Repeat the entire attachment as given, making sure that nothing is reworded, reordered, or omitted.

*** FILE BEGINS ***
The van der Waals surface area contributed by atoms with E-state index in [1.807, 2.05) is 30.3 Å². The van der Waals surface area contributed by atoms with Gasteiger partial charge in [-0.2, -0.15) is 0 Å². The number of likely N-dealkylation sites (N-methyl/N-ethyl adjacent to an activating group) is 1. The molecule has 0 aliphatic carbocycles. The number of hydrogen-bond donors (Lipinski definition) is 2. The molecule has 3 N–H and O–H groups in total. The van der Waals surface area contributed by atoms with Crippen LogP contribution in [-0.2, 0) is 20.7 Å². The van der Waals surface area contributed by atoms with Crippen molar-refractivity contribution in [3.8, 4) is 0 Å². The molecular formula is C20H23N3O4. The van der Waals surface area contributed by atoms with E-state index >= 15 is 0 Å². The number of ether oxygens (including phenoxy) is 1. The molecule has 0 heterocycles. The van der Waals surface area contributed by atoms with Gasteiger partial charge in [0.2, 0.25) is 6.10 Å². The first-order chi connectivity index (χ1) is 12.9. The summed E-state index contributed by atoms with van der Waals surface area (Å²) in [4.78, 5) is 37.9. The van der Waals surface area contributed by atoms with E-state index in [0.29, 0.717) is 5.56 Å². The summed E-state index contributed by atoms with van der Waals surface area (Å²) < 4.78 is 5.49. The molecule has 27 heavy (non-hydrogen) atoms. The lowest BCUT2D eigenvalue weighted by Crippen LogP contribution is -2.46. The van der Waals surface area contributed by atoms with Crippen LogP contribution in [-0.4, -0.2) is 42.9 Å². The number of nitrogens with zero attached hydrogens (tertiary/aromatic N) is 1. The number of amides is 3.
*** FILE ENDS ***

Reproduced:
The van der Waals surface area contributed by atoms with E-state index in [1.807, 2.05) is 30.3 Å². The van der Waals surface area contributed by atoms with Gasteiger partial charge in [-0.2, -0.15) is 0 Å². The number of likely N-dealkylation sites (N-methyl/N-ethyl adjacent to an activating group) is 1. The molecule has 0 aliphatic carbocycles. The number of hydrogen-bond donors (Lipinski definition) is 2. The molecule has 3 N–H and O–H groups in total. The van der Waals surface area contributed by atoms with Crippen LogP contribution in [-0.2, 0) is 20.7 Å². The van der Waals surface area contributed by atoms with Crippen molar-refractivity contribution in [3.8, 4) is 0 Å². The molecular formula is C20H23N3O4. The van der Waals surface area contributed by atoms with E-state index >= 15 is 0 Å². The number of ether oxygens (including phenoxy) is 1. The molecule has 0 heterocycles. The van der Waals surface area contributed by atoms with Gasteiger partial charge in [0.2, 0.25) is 6.10 Å². The first-order chi connectivity index (χ1) is 12.9. The summed E-state index contributed by atoms with van der Waals surface area (Å²) in [4.78, 5) is 37.9. The van der Waals surface area contributed by atoms with E-state index in [0.29, 0.717) is 5.56 Å². The summed E-state index contributed by atoms with van der Waals surface area (Å²) < 4.78 is 5.49. The molecule has 27 heavy (non-hydrogen) atoms. The lowest BCUT2D eigenvalue weighted by Crippen LogP contribution is -2.46. The van der Waals surface area contributed by atoms with Crippen LogP contribution in [-0.4, -0.2) is 42.9 Å². The number of nitrogens with zero attached hydrogens (tertiary/aromatic N) is 1. The number of amides is 3.